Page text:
In order to categorically explain the data, the results were split into two sections: accuracy of estimates and pattern of estimates. The accuracy of estimates parameters was used to test the hypothesis that older children would give estimations closer to the actual age than younger children. They were also used to determine which ages children were better at estimating, overall. The pattern of estimates parameters was used to assess the hypothesis that children overestimate young ages and underestimate older ages. An alpha level of .05 was used for all statistical tests.
The data for the 3yearolds were omitted from the quantitative statistical analyses. We found that the 3yearolds were seldom able to provide numerical age information about the photographs. When age estimates were given, only two participants were able to give estimates over 10, and only one gave estimates over 15.
Accuracy of Estimates
The accuracy of children’s estimates was assessed using a measure called the absolute error (AE) and was calculated by taking the absolute value of the difference between the actual age of the person in the photograph and the child’s estimation. For example, if the photographical age was 16 and the child estimated the age to be 11, the absolute error was five.
In order to assess accuracy, we performed a 2 x 15 (participant age by photo age) repeated measures ANOVA on the absolute error data. There was a significant main effect of photograph age F (1,19)=166, p<.05). This indicated that average error increased with increasing photo age (see Table 1, Figure 1). In other words, on average, the younger the age to estimate, the better children were at estimating it when absolute error was used as the measure of accuracy. Overall, children were most accurate at estimating the ages of oneyearolds and sixyearolds. In addition, there was a significant main effect of age of participant (4yearolds versus kindergarteners) F (1,19)=18.8, p<.05). The mean error for the kindergarteners was 9.52 (SD=.77) whereas the mean error for the 4yearolds was 14.4 (SD=.81). Kindergarteners were significantly more accurate than 4yearolds in this case. The results also indicated a significant interaction between the age of the photograph and the age of the participant F (1,19)=5.46, p<.05). This means that participant age had a significant effect on the way the photograph age affected accuracy. As illustrated in Figure 1, difference in accuracy between 4yearolds and kindergarteners is small for the smaller photograph ages and larger for the older photographs.
Table 1: Mean Absolute Error across Photo Age and Participant Age

4yearolds

Kindergarteners

Total

1

2.00

1.36

1.67

2

3.30

2.00

2.61

4

3.00

2.40

2.69

6

1.70

1.73

1.71

8

3.30

2.45

2.86

10

4.50

2.82

3.62

12

8.90

4.05

6.36

16

8.00

5.28

6.57

19

16.4

8.91

12.5

21

17.2

9.55

13.2

28

24.1

16.9

20.3

34

24.8

15.2

19.8

43

26.2

16.8

21.3

50

32.2

25.8

28.9

63

39.8

27.6

33.4

Figure 1: Graph of Mean Absolute Error across Photo and Participant Age
Pattern of Estimates
A measure called the ratio error (RE) was used to determine the pattern of children’s estimates; it was calculated for each age by dividing the child’s estimate by the correct age. In this way, we were able to assess the ages children underestimated and overestimated, on average. If the RE was less than one, the estimate was less than the actual age, and if the RE was greater than one, the estimate was greater than the actual age. If the RE was exactly one, the child estimated correctly.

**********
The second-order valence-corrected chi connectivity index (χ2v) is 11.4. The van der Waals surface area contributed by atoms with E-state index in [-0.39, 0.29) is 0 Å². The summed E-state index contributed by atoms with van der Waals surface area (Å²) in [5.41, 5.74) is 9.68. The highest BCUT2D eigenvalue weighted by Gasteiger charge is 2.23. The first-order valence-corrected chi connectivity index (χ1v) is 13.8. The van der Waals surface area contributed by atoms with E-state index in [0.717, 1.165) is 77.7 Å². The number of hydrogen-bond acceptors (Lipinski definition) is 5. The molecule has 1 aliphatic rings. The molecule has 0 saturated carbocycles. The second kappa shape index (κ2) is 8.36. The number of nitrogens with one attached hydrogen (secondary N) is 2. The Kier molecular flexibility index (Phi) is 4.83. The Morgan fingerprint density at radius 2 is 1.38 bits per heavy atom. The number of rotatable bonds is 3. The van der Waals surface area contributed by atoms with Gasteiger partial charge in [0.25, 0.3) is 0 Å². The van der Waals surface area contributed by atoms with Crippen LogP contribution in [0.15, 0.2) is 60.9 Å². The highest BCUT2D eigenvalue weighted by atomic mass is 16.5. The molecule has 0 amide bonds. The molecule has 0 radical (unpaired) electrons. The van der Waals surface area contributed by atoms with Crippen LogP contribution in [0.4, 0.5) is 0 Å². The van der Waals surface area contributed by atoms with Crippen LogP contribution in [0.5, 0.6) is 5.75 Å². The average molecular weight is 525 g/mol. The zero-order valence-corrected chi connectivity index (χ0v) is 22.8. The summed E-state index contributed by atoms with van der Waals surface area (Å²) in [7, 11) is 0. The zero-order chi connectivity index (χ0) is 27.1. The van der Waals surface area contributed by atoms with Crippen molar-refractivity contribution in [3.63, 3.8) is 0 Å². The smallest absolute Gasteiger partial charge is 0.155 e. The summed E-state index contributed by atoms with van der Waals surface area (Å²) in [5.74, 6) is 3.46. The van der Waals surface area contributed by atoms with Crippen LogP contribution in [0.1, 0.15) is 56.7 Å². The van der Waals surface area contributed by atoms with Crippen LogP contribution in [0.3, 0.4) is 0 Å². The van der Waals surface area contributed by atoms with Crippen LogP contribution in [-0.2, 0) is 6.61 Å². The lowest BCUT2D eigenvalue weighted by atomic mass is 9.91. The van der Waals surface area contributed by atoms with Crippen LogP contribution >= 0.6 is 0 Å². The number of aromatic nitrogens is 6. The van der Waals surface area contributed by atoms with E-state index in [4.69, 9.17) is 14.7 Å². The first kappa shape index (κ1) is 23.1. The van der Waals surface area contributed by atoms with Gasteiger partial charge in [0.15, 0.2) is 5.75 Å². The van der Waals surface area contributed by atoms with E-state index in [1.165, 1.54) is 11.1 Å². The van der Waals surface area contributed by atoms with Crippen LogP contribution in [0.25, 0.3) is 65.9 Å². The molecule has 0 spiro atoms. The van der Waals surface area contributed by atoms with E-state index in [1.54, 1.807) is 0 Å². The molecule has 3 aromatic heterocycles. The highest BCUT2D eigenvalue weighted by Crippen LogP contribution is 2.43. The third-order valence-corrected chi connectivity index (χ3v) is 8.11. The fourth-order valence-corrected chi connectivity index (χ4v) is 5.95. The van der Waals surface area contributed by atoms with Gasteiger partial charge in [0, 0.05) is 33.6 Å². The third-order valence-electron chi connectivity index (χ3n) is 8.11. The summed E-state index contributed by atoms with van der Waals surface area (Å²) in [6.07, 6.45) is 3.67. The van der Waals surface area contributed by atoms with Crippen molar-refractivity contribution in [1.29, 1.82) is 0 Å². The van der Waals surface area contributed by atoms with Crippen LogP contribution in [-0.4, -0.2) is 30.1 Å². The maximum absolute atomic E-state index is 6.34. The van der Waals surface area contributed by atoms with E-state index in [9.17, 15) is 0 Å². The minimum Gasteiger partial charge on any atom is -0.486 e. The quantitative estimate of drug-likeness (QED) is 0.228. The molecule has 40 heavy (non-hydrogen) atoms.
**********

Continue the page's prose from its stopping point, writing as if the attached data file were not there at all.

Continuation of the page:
We performed a 2 x 15 (age of participant by age of photograph) repeated measures ANOVA on the ratio error data. We found that overall, children seemed to overestimate the younger ages and underestimate the older ages. They were most accurate at estimating the ages of sixyearolds, 21yearolds, and 28yearolds (see Table 2, Figure 2). The ANOVA results indicated a significant main effect of age of photograph in this case F (1,19)=7.16, p<.05). Using this measure, we have insufficient information to conclude that children’s accuracy increases with the age to be estimated; however, we can infer that the pattern of under and overestimation found in the descriptive statistics was significant. Neither the main effect of participant age nor the interaction between participant and photograph age was significant with F (1,19)=.04, p=.84 and F (1,19)=.25, p=.62 respectively.
Table 2: Relative Error across Age of Participant and Photograph

4yearolds

Kindergarteners

Total

1

2.80

2.36

2.57

2

2.45

2.00

2.21

4

1.25

1.50

1.38

6

1.02

1.11

1.06

8

0.84

0.88

0.86

10

0.95

0.94

0.94

12

1.13

0.78

0.95

16

0.59

1.09

0.85

19

1.17

1.39

1.29

21

1.03

1.14

1.09

28

1.13

0.99

1.06

34

0.84

0.61

0.72

43

0.79

0.77

0.78

50

0.36

1.03

0.71

63

0.66

0.91

0.79

Figure 2: Graph of Relative Error across Age of Participant and Photograph
.
Discussion
This experiment was designed to study the effect of age of participants on their ability to judge the ages of photographs of different ages. Participants in 3yearold, 4yearold, and kindergarten classrooms were asked to estimate the ages of 15 photographs of Caucasian males. We hypothesized that (a) older children would be more accurate at estimating the ages of photographs overall, (b) children would be more accurate at estimating the ages of photographs close in age to themselves, and (c) children would overestimate younger ages and underestimate older ages. These hypotheses all stem from the idea that children use themselves as an anchor—a representation of a known age—from which to adjust either up or down when estimating unknown ages.
Accuracy of Estimations
Overall, kindergarteners were significantly more accurate than 4yearolds. The data for the 3yearolds were not included due to their lack of ability to provide numerical estimations. The large majority of 3yearolds were only able to provide “older than me” or “younger than me” responses. Because of this, we concluded that both 4yearolds and kindergarteners do significantly better than 3yearolds at providing numerical estimations. In fact, this indicated that the ability to estimate numbers arises between the ages of three and four, after which estimation skills continue to be refined. The emergence of estimation may coincide with a sudden increase of mathematical ability or training (e.g., learning to count and name numbers greater than 10) between three and four years old. Siegler and Booth (2005) postulated that this significant improvement in estimation skills might be due to improvements in counting strategies. This was supported by the fact that in most 4yearold and kindergarten classrooms, children often practice counting by 1’s, 5’s, or 10’s every day. Children in 3yearold classrooms do not usually get such rigorous mathematical training.